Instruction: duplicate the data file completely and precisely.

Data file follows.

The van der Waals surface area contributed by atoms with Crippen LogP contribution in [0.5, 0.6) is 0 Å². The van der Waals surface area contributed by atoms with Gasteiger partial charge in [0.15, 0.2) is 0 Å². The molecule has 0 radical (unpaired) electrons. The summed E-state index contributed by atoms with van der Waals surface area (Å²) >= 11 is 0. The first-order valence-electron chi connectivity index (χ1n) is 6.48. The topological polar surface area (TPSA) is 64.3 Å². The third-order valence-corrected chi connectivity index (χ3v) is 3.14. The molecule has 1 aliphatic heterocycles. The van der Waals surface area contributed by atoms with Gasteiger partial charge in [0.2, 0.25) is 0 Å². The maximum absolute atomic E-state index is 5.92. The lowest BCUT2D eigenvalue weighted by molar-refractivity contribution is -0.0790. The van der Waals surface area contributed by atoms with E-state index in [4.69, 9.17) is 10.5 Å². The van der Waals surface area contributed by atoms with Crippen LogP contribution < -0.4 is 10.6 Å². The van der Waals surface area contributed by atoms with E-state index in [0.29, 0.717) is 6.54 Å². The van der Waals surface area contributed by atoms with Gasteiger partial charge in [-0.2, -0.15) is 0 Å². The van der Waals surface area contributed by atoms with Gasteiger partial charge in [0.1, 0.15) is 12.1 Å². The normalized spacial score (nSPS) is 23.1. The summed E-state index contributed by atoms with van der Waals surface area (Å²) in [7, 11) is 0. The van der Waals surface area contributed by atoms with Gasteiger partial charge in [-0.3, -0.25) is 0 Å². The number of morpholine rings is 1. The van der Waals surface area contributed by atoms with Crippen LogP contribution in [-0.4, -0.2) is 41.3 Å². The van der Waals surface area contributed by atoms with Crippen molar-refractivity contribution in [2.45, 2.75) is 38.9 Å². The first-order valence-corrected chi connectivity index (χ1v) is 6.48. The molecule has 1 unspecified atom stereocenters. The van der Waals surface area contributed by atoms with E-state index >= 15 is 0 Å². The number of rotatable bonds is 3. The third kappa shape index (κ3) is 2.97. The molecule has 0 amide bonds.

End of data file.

The van der Waals surface area contributed by atoms with Crippen LogP contribution in [0.5, 0.6) is 0 Å². The van der Waals surface area contributed by atoms with Gasteiger partial charge in [0.15, 0.2) is 0 Å². The molecule has 0 radical (unpaired) electrons. The summed E-state index contributed by atoms with van der Waals surface area (Å²) >= 11 is 0. The first-order valence-electron chi connectivity index (χ1n) is 6.48. The topological polar surface area (TPSA) is 64.3 Å². The third-order valence-corrected chi connectivity index (χ3v) is 3.14. The molecule has 1 aliphatic heterocycles. The van der Waals surface area contributed by atoms with Gasteiger partial charge in [0.2, 0.25) is 0 Å². The maximum absolute atomic E-state index is 5.92. The lowest BCUT2D eigenvalue weighted by molar-refractivity contribution is -0.0790. The van der Waals surface area contributed by atoms with E-state index in [4.69, 9.17) is 10.5 Å². The van der Waals surface area contributed by atoms with Crippen LogP contribution < -0.4 is 10.6 Å². The van der Waals surface area contributed by atoms with E-state index in [0.29, 0.717) is 6.54 Å². The van der Waals surface area contributed by atoms with Gasteiger partial charge in [-0.2, -0.15) is 0 Å². The van der Waals surface area contributed by atoms with Gasteiger partial charge in [0.1, 0.15) is 12.1 Å². The normalized spacial score (nSPS) is 23.1. The summed E-state index contributed by atoms with van der Waals surface area (Å²) in [7, 11) is 0. The van der Waals surface area contributed by atoms with Gasteiger partial charge in [-0.3, -0.25) is 0 Å². The number of morpholine rings is 1. The van der Waals surface area contributed by atoms with Crippen LogP contribution in [-0.4, -0.2) is 41.3 Å². The van der Waals surface area contributed by atoms with Crippen molar-refractivity contribution in [2.45, 2.75) is 38.9 Å². The first-order valence-corrected chi connectivity index (χ1v) is 6.48. The molecule has 1 unspecified atom stereocenters. The van der Waals surface area contributed by atoms with E-state index >= 15 is 0 Å². The number of rotatable bonds is 3. The third kappa shape index (κ3) is 2.97. The molecule has 0 amide bonds.